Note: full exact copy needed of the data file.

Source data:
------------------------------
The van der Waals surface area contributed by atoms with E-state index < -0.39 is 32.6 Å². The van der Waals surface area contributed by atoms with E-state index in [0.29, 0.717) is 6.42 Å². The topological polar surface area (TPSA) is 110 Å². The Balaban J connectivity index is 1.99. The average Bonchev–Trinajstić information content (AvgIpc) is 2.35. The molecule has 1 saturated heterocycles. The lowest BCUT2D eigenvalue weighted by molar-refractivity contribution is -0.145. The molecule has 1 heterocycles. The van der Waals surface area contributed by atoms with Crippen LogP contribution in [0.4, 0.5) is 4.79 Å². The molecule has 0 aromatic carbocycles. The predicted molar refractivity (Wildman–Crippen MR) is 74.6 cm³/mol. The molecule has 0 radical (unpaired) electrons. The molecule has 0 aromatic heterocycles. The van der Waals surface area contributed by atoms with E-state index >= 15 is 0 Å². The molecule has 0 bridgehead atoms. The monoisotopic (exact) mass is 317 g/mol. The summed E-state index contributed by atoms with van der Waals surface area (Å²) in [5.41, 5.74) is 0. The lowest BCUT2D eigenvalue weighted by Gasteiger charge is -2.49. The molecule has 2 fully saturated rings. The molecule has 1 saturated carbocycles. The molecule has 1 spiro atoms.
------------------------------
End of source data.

The van der Waals surface area contributed by atoms with E-state index < -0.39 is 32.6 Å². The van der Waals surface area contributed by atoms with E-state index in [0.29, 0.717) is 6.42 Å². The topological polar surface area (TPSA) is 110 Å². The Balaban J connectivity index is 1.99. The average Bonchev–Trinajstić information content (AvgIpc) is 2.35. The molecule has 1 saturated heterocycles. The lowest BCUT2D eigenvalue weighted by molar-refractivity contribution is -0.145. The molecule has 1 heterocycles. The van der Waals surface area contributed by atoms with Crippen LogP contribution in [0.4, 0.5) is 4.79 Å². The molecule has 0 aromatic carbocycles. The predicted molar refractivity (Wildman–Crippen MR) is 74.6 cm³/mol. The molecule has 0 radical (unpaired) electrons. The molecule has 0 aromatic heterocycles. The van der Waals surface area contributed by atoms with E-state index >= 15 is 0 Å². The molecule has 0 bridgehead atoms. The monoisotopic (exact) mass is 317 g/mol. The summed E-state index contributed by atoms with van der Waals surface area (Å²) in [5.41, 5.74) is 0. The lowest BCUT2D eigenvalue weighted by Gasteiger charge is -2.49. The molecule has 2 fully saturated rings. The molecule has 1 saturated carbocycles. The molecule has 1 spiro atoms.